Another object of the present invention is to provide a protective cover that resists thermal expansion and contraction due to ambient temperature changes without deleterious deformations while also maintaining an effective seal to prevent contamination.
Yet another object of the present invention is to provide a lens filter and retention assembly permitting the user to compressibly seat the lens filter to an associated machine to ensure an impenetrable seal therebetween.
A further object of the present invention is to provide a front cover that provides a liquid tight seal even when exposed to streams of high pressure water.
An object of the present invention is to provide a cover that is easily cleaned.
Another object of the present invention is to provide a unitary molded lens filter that is easier to manufacture than gaskets or joined parts that may require secondary operations like trimming and finishing.
These and other objects and advantages of the present invention, along with features of novelty appurtenant thereto, will appear or become apparent in the course of the descriptive sections.
In the following drawings, which form a part of the specification and which are to be construed in conjunction therewith, and in which like reference numerals have been employed throughout wherever possible to indicate like parts in the various views:
As can be seen in
In one exemplary embodiment, the machine 22 includes a conventional computer including a microprocessor, associated electrical circuitry and a display device to communicate process information to an operator.
The machine 22 preferably utilizes a touch sensitive display device 30 in a housing 24 with an central access port through which an operator 25 can monitor and control the machine 22 with the insertion of a finger 26 or the like into the access port 28 (FIG. 1). Of course, other types of sensing devices are known to those skilled in the art and such sensing devices could be alternatively employed and those skilled in the art will understand that such is within the scope of the present invention.
The touch sensitive display device 30 preferentially includes an interior display 32, such as a cathode ray tube (crt) or liquid crystal display (lcd) or other conventional display device. The display 32 exhibits various control information 33 for the operator 25 to review in order to determine when to interact with the machine 22 to change an operating parameter 34, 36 by touching the screen. For example, the display may show the temperature (box indicated by reference numeral 33) at which the machine is operating and the operator may control the temperature by touching a portion of the screen to either raise the temperature (box indicated by reference numeral 34) or lower the temperature (box indicated by reference numeral 36). Many modern industrial process machines are controlled in such a manner in most conventional food processing plants.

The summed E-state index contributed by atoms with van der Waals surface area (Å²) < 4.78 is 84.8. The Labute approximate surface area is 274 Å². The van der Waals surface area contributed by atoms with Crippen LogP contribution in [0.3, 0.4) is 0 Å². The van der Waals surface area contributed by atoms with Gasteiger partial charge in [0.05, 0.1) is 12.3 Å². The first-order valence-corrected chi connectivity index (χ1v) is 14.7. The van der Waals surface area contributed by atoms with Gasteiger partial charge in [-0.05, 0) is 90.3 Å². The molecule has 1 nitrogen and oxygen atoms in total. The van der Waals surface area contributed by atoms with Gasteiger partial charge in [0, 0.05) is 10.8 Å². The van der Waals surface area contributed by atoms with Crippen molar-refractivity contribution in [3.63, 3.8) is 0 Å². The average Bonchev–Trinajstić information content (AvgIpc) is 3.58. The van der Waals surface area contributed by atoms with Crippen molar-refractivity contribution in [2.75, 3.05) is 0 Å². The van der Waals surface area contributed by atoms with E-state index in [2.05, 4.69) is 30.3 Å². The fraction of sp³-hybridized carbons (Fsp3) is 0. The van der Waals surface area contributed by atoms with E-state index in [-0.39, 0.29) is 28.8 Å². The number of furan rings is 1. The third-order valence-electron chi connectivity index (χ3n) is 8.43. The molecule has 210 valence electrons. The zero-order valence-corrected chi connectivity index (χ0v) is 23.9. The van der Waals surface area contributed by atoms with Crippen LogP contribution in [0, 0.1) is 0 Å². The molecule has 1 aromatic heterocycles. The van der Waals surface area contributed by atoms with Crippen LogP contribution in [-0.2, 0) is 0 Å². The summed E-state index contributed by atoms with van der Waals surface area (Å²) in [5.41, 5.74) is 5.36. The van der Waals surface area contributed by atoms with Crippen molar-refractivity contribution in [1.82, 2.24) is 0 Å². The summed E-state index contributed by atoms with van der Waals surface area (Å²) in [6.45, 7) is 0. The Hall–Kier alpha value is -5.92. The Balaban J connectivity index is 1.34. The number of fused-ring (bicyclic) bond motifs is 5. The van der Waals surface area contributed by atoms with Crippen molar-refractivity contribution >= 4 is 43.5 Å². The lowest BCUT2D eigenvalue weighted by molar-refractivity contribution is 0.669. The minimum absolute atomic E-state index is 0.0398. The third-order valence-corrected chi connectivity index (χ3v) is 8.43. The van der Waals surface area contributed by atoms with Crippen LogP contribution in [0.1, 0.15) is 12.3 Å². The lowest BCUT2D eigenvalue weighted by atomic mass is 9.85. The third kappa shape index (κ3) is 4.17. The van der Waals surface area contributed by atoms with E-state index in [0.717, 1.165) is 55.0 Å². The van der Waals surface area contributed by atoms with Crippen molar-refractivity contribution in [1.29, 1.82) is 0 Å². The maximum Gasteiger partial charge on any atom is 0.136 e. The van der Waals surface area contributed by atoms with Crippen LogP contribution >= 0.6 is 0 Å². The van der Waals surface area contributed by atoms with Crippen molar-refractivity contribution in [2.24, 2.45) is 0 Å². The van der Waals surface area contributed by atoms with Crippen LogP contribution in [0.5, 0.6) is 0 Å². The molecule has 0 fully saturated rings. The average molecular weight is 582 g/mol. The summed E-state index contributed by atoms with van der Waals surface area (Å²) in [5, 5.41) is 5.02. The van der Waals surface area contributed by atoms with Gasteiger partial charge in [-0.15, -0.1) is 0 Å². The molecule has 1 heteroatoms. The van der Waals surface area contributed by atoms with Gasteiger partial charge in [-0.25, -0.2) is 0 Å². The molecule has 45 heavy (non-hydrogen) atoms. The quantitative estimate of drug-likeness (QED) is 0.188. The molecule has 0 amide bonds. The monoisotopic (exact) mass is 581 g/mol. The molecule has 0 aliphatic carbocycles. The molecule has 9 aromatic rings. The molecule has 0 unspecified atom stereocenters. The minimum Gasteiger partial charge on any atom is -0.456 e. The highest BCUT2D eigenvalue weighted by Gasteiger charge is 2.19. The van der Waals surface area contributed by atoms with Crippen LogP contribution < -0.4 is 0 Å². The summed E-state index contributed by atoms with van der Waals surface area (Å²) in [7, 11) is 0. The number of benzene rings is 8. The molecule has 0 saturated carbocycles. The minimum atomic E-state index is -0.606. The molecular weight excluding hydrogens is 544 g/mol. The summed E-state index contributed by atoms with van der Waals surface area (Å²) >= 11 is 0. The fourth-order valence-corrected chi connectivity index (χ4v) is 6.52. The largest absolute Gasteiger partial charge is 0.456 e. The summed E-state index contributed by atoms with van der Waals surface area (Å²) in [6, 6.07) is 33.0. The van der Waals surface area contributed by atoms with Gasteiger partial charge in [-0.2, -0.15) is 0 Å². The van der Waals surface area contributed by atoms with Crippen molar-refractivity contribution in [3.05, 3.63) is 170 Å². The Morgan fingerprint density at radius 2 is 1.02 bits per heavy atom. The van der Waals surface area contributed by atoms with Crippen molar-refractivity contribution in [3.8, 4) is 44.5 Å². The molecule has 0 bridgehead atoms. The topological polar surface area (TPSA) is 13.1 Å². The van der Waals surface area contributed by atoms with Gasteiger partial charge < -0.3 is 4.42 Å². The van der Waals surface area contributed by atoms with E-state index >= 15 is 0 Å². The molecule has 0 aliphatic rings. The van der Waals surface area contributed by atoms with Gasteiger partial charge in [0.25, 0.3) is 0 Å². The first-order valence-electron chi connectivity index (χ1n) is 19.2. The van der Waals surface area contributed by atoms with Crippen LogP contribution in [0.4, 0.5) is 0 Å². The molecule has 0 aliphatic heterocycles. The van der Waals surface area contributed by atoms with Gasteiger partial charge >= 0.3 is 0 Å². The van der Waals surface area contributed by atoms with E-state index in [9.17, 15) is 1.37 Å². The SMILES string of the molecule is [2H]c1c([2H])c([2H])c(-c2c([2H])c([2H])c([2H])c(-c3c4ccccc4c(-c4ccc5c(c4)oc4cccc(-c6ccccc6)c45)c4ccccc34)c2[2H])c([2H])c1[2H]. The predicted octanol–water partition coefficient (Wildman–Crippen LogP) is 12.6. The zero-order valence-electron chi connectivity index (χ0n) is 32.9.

The display device 30 includes the display 32 along with an adjacent receptor, such as touch sensitive device or sensor 35. Sensor 35 can include acoustic, optical, or similar emitting and receiving arrangements that are adapted to receive operator control input. The sensor 35 includes a parallelepiped frame that defines an open center. Upon the top and an adjacent side of the frame are mounted banks of radiation emitters 38, preferably infrared although other conventional sensing devices could be employed such as acoustic wave emitter, mechanical touch sensor or the like, and oppositely, on the bottom and the other side, are mounted corresponding banks of receivers. The banks of emitters project a constant rectangular grid to the banks of receivers. The operator manipulates control input by inserting an object, such as finger 26, into the grid to interrupt the reception of a particular group of receivers. Such interruption is subsequently correlated into a control instruction by the sensor and appropriate control signals are then transmitted to the associated machine 22 for subsequent action thereby.
The display device 30 is shielded from contaminants and other destructive forces by a front cover 40 that captivates a protective lens filter 60 against an internal lens retainer assembly 50. The front cover 40 also secures the entire lens filter assembly 60 to the machine housing 24.
The lens retainer assembly 50 includes a generally parallelepiped frame 52 defining a top 54 and a spaced apart bottom 56 (FIG. 7). The top includes an in inner ledge 55 adapted to seat a portion of the lens 60. The bottom includes a plurality of holes 57 through which screws, bolts or the like penetrate to secure the retainer 50 to the front cover 40. Thus, the retainer 50 may be tightened by the bolts against front cover 40 as necessary to seat and seal the lens 60.
The frame 52 further supports the display 32 using conventional mounting screws, bolts or the like along with appropriate isolation washers and the like. The frame 52 defines an inner port 58 coaxially aligned with the central port 28 through which the user may view the display 32.